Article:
Last year around this time Cheryl tasked me with making some haggis for a Burns Night, an annual celebration of the Scottish poet Robert Burns held on his birthday January 25. Basically a good excuse to get together, drink whisky, and eat some haggis. The problem last year was we came up with idea on January 23rd two days before the holiday. Pretty difficult to source what you need for haggis in two days. In the end I found some at Gepperth’s Market and we had our Burns Night. This year however I was intent on making haggis from scratch and set a reminder to start the planning.
Cheryl and I both like haggis. She studied abroad in Edinburgh and her sister Shelly lives there so we get to go over for visits, like last October when her sister married a furry Scotsman. On a prior trip Ross (new brother-in-law) picked up a haggis from his local butcher and made us a traditional dinner of haggis, neeps and tatties (turnips and potatoes). It’s kind of like a hash stuffing but most people just can’t get past the ingredients which are primarily sheep lungs, heart, and liver, all cooked inside a sheep stomach. Mmm mmm good.
As you can imagine the really tricky part about making haggis here in America is sourcing the ingredients. I don’t think you can legally buy sheep’s lungs (or any animal lungs) so it’s more of finding a way to modify the ingredients yet keep kind of in the ballpark. None of my trusted cookbooks have a recipe for haggis so I searched around the interwebz to see how others cope with this problem. From what I could find beef liver, lamb shoulder, and lamb kidneys are acceptable substitutes when it comes to sheep lungs, heart, and liver. More common casings like beef middles or bungs are also used instead of the stomach which apparently are disgusting to clean.
I was surprised at how easy it was to assemble the haggis. Boil the meat, chop it up, add some oats and liquid, then stuff. That’s it. And cooking the haggis is even easier. Just boil it in water for a couple of hours. The only trouble you can run into is when you stuff too much haggis into the casing. It will expand so you should only fill the casing halfway or it may burst and then you’ll have a big mess in your pot.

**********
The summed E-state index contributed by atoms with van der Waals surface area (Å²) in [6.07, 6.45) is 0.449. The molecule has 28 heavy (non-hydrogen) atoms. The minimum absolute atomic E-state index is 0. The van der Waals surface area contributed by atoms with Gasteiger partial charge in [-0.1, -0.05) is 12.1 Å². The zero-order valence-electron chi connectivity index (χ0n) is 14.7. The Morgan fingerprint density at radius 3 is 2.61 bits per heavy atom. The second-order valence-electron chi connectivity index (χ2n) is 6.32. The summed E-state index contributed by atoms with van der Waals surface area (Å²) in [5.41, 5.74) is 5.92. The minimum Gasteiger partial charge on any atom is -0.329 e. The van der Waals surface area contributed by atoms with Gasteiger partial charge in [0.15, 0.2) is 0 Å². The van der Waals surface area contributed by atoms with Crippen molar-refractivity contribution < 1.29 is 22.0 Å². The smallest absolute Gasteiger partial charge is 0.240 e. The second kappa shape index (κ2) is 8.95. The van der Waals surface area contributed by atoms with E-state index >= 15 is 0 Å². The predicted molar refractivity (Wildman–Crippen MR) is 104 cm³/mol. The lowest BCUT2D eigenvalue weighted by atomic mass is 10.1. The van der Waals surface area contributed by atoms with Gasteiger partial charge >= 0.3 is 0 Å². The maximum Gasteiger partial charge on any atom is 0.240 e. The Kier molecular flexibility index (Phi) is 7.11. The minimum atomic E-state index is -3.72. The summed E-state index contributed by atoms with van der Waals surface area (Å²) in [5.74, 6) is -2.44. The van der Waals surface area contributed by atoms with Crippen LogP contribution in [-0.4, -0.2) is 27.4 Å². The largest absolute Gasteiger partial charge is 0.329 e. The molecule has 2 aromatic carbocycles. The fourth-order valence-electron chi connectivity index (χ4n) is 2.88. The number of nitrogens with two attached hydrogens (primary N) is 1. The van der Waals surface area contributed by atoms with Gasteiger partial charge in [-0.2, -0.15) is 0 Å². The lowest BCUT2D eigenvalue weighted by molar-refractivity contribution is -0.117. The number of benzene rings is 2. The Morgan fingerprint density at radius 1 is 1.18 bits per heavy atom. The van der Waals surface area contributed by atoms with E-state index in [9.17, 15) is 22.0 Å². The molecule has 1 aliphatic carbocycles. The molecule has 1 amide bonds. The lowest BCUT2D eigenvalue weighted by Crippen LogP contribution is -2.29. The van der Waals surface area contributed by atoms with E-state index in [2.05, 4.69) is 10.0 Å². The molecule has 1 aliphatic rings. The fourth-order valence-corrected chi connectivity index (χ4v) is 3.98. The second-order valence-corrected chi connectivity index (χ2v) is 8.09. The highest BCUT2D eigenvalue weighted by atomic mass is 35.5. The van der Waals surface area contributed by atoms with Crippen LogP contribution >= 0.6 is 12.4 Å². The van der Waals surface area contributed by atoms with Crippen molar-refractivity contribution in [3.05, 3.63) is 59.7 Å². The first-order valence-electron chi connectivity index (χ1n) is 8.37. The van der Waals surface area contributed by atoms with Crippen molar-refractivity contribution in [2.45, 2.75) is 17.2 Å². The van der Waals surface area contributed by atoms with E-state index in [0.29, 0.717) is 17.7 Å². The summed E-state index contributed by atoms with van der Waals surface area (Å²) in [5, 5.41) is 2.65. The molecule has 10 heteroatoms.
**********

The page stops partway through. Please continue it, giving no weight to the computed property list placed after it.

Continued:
Even though I used non-traditional cuts for my haggis it turned out well. It tasted good and wasn’t very dry. I think it may have had a little too much oatmeal but that’s just nitpicking. I also didn’t grind the meat, opting to finely chop the meat instead which gave the haggis a nice texture. To be honest, I think this haggis recipe would also work great as a stuffing for chicken or other type of bird. The recipe below is enough to make about 2-1/2 pounds of haggis or enough for two individual ones stuffed into beef middles. I cooked one and froze the other.
I want to give a big thanks to Gepperth’s. All of my curing and sausage making endeavors are made easier by them. They’re not a huge butcher shop but they are very helpful, usually have fresh pork belly, make their own fantastic sausages, and always come through when ordering special cuts or items like sausage casings (or haggis ingredients). In a city where butcher shops aren’t uncommon they really stand out for me in terms of service.
- 2 lamb kidneys
- 12 oz lamb shoulder
- 5 oz beef suet, diced
- 9 oz beef liver
- 1 C steel-cut oatmeal (I used the Irish oatmeal we had in the pantry)
- 1 C stock (or reserved liquid)
- 1-2 onions, diced
- 2 beef middles (casings)
- Salt and pepper
Boil the meat for an hour. Remove from the water and set aside to cool.
Chop the meat up into a fine dice, but grate the liver. Dice the onions and suet. Mix them all together in a large bowl.
Put the oatmeal on a cookie sheet and toast in a 350°F oven for about 20 minutes. Give it an occasional stir/shake to ensure even toasting.
Add the toasted oatmeal to the meat and onions and mix all the ingredients together with the C of stock.
Tie off one end of the beef middle and stuff from the other end. Fill the casing halfway. Tie off/Sew up the end and prick the casing with a needle so it won’t burst while cooking.
Boil in water for 2 to 2 ½ hours.
Serve with ‘neeps and ‘tatties, and plenty of single malt.